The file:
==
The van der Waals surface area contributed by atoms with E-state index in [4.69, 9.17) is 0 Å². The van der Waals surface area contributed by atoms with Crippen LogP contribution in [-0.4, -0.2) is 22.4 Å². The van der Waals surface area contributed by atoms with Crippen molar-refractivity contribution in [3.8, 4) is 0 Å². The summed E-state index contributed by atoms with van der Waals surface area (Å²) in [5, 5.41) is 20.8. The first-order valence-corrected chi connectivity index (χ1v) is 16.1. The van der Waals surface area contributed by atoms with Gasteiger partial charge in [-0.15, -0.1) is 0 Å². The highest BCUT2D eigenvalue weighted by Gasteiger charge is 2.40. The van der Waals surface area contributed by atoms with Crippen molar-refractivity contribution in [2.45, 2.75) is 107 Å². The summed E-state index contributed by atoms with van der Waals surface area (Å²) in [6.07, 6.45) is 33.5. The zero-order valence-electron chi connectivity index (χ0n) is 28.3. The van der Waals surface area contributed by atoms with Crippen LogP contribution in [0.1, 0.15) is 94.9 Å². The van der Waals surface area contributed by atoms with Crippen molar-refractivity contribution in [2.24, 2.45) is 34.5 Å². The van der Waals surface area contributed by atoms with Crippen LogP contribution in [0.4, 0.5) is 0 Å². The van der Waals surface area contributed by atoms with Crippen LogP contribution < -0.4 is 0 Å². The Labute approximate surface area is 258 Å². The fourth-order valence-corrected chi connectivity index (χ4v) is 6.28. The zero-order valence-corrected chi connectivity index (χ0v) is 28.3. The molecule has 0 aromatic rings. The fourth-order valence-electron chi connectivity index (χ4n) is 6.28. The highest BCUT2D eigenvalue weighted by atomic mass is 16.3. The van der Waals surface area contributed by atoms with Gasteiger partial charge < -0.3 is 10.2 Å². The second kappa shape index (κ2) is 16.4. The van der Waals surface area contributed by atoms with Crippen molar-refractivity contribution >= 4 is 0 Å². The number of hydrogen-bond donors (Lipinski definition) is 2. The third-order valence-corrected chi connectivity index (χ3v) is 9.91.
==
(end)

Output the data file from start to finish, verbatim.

The van der Waals surface area contributed by atoms with E-state index in [4.69, 9.17) is 0 Å². The van der Waals surface area contributed by atoms with Crippen LogP contribution in [-0.4, -0.2) is 22.4 Å². The van der Waals surface area contributed by atoms with Crippen molar-refractivity contribution in [3.8, 4) is 0 Å². The summed E-state index contributed by atoms with van der Waals surface area (Å²) in [5, 5.41) is 20.8. The first-order valence-corrected chi connectivity index (χ1v) is 16.1. The van der Waals surface area contributed by atoms with Gasteiger partial charge in [-0.15, -0.1) is 0 Å². The highest BCUT2D eigenvalue weighted by Gasteiger charge is 2.40. The van der Waals surface area contributed by atoms with Crippen molar-refractivity contribution in [2.45, 2.75) is 107 Å². The summed E-state index contributed by atoms with van der Waals surface area (Å²) in [6.07, 6.45) is 33.5. The zero-order valence-electron chi connectivity index (χ0n) is 28.3. The van der Waals surface area contributed by atoms with Crippen LogP contribution in [0.1, 0.15) is 94.9 Å². The van der Waals surface area contributed by atoms with Crippen molar-refractivity contribution in [2.24, 2.45) is 34.5 Å². The van der Waals surface area contributed by atoms with Crippen LogP contribution in [0.4, 0.5) is 0 Å². The van der Waals surface area contributed by atoms with Crippen LogP contribution < -0.4 is 0 Å². The Labute approximate surface area is 258 Å². The fourth-order valence-corrected chi connectivity index (χ4v) is 6.28. The zero-order valence-corrected chi connectivity index (χ0v) is 28.3. The molecule has 0 aromatic rings. The fourth-order valence-electron chi connectivity index (χ4n) is 6.28. The highest BCUT2D eigenvalue weighted by atomic mass is 16.3. The van der Waals surface area contributed by atoms with Gasteiger partial charge < -0.3 is 10.2 Å². The second kappa shape index (κ2) is 16.4. The van der Waals surface area contributed by atoms with Crippen molar-refractivity contribution >= 4 is 0 Å². The number of hydrogen-bond donors (Lipinski definition) is 2. The third-order valence-corrected chi connectivity index (χ3v) is 9.91.